The Best Running Apps
Iffley Road ambassador, Tom Wheatley guides us through the myriad of running apps to uncover some real gems.
Technology is becoming increasingly synonymous with running these days. Whether that’s using the latest wearable tech to check your heart rate or pace during a run, ploughing through hours of data to spot trends and improvements over time or simply to remind you that you need to actually get moving. Tech, for pretty much every runner, plays a big part these days.
Sitting at the centre of largely any tech solution for runners is an app. Sometimes to manage another product but more often than not as a standalone tool that works with the processors in your mobile phone. There are thousands of the things, many of them echoes of a time when apps were the future; companies left right and centre all trying to use the same concepts and innovations to be the dominant app in the market. Trust me, there are only a few good ones though.
I’m not going to babble on about the likes of Strava, MapMyRun and fitbit though. The chances are you know enough about those apps by now and for the most part most people have made their choices where those are concerned. I’m a Strava man all the way, I love data and I’ve got six years of the stuff held in that beast of an app.
Instead I’m going to pick the apps that do something a bit more interesting. The ones that you may not already have heard of amongst the myriad of lesser apps that sit dormant in the app stores. I’ve only picked apps that exist for both iPhone and Android. The majority are also free.
I came across this app when I was testing trainers. The concept is relatively simple and can be used for pretty much any sort of sport or fitness. Use the app to record a specific movement, in this case running, then use the slow-motion video playback along with the drawing tools available to scrutinise it.
Ever looked at yourself running in slow motion? It’s an interesting and often enlightening scenario that helps to understand possible things that you can do to run better. That may be noticing issues like pronation, poor balance and even long-term effects of injuries. Well worth having a play with as it’s much easier to correct an issue when you have visible evidence of it.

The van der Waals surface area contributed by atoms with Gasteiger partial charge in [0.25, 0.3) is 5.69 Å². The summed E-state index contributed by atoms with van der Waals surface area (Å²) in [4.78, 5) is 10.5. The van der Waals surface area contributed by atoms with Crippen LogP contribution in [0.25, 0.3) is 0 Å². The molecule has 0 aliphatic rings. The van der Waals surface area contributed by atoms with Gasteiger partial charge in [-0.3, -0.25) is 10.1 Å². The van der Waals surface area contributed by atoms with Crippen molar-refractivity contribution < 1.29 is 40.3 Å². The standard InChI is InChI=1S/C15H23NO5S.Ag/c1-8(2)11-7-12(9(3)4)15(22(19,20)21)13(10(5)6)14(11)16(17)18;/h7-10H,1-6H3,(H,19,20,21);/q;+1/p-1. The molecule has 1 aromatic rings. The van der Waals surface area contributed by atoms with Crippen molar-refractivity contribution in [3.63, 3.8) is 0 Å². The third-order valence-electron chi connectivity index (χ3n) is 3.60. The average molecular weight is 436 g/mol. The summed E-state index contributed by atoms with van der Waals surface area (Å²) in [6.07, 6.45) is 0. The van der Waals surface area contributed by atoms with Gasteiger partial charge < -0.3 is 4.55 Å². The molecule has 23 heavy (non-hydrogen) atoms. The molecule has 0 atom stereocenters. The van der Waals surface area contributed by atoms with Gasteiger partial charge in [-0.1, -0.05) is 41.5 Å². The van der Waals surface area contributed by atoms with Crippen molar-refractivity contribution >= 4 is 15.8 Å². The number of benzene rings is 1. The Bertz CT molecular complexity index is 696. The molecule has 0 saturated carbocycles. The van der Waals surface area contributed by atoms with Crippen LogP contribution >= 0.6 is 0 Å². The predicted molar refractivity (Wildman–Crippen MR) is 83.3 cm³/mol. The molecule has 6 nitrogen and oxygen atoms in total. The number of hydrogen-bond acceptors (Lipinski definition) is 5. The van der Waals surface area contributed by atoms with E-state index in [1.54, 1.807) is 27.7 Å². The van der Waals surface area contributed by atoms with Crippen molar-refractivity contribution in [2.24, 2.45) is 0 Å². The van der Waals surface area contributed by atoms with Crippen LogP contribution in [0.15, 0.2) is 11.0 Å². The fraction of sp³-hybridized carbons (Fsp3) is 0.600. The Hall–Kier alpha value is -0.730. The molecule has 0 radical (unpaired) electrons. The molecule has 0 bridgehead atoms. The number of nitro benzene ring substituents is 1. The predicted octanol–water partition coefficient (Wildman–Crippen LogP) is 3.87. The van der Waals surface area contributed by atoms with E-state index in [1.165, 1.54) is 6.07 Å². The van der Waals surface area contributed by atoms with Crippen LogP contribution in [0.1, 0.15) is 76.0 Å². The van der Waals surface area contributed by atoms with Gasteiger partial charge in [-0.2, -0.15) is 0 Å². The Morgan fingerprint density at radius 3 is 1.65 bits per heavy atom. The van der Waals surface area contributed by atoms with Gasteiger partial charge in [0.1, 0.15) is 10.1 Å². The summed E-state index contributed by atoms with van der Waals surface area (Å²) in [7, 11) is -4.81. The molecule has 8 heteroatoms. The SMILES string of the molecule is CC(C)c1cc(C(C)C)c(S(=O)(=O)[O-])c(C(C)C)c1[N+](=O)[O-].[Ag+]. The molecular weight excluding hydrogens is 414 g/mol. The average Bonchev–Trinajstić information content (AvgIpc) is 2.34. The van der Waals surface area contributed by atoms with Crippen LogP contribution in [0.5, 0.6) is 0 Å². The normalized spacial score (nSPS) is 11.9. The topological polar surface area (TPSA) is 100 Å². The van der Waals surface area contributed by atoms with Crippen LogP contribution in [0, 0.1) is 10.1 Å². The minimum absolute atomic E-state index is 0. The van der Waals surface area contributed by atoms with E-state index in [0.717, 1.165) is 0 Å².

Unlike the majority of the apps featured here, Relive is tailored more towards the aesthetic side of things. It’s also a web app that connects to the majority of running apps out there. Link up whichever one you’re using to the tool and it’ll generate ridiculously impressive 3d replays of the activity for you, sent conveniently to your email address.
Sure, it won’t help you run any faster, but it’ll give you a great memory of your run, especially if it’s something you want to keep for posterity.
Price: £7.99 a month (cheaper if you pay annually)
Personal trainers are expensive, really expensive. They’re also a bit daunting for people just starting to get fit. Auro is an app that speaks to you whilst you’re exercising, offering guidance, motivation and general chit chat to help make sure you get fit.
Not only does it work for running, but a host of other training types as well, from yoga to fitness workouts. So, if you don’t fancy heading out into the cold. Just stick a workout on in the front room guided by a selection of UK personal trainers.
For some people, the key to training is having other people to do it with. Yes, you could join a running club, but they’re not for everyone. They have strict times you have to be there, some a pretty competitive and depending on where you live, it may actually be a major hassle just to get there.
myCrew is a free app designed to let people build their own running communities. Sign up, set a time and a date, specify what kind of run it is and build your gang of like-minded running pals.
Price: Free (some in-app purchases)
Alright, this is a bit of a daft one, but people seem to love it. The concept is simple, stick your headphones in, turn on the app and head out for a run. The only difference from your normal trot is that every now and then you’ll be aurally chased by zombies, meaning you have to speed up to get away. You also pick up items along the way to take back to base.
Probably not the kind of thing Mo Farah uses to train, but if you’re struggling for motivation or just fancy having a bit of fun, give it a go.
A less ridiculous alternative to Zombie, Run is Racerunner. An app designed to allow you to virtually run in a selection of user generated races. The voice over will let you know whereabouts in the race you are, if people are overtaking you, to add a sense of urgency to your training.
The upshot of using the app is that you can spruce up the same route you run normally without having to find somewhere completely new to make your way around. It’ll also give you analysis and stats on you training, so you don’t need to use multiple running apps.
We hope you've discovered some great new apps here. If you like any particular running apps that you think are really brilliant, please let us know at firstname.lastname@example.org. We'd love to hear from you!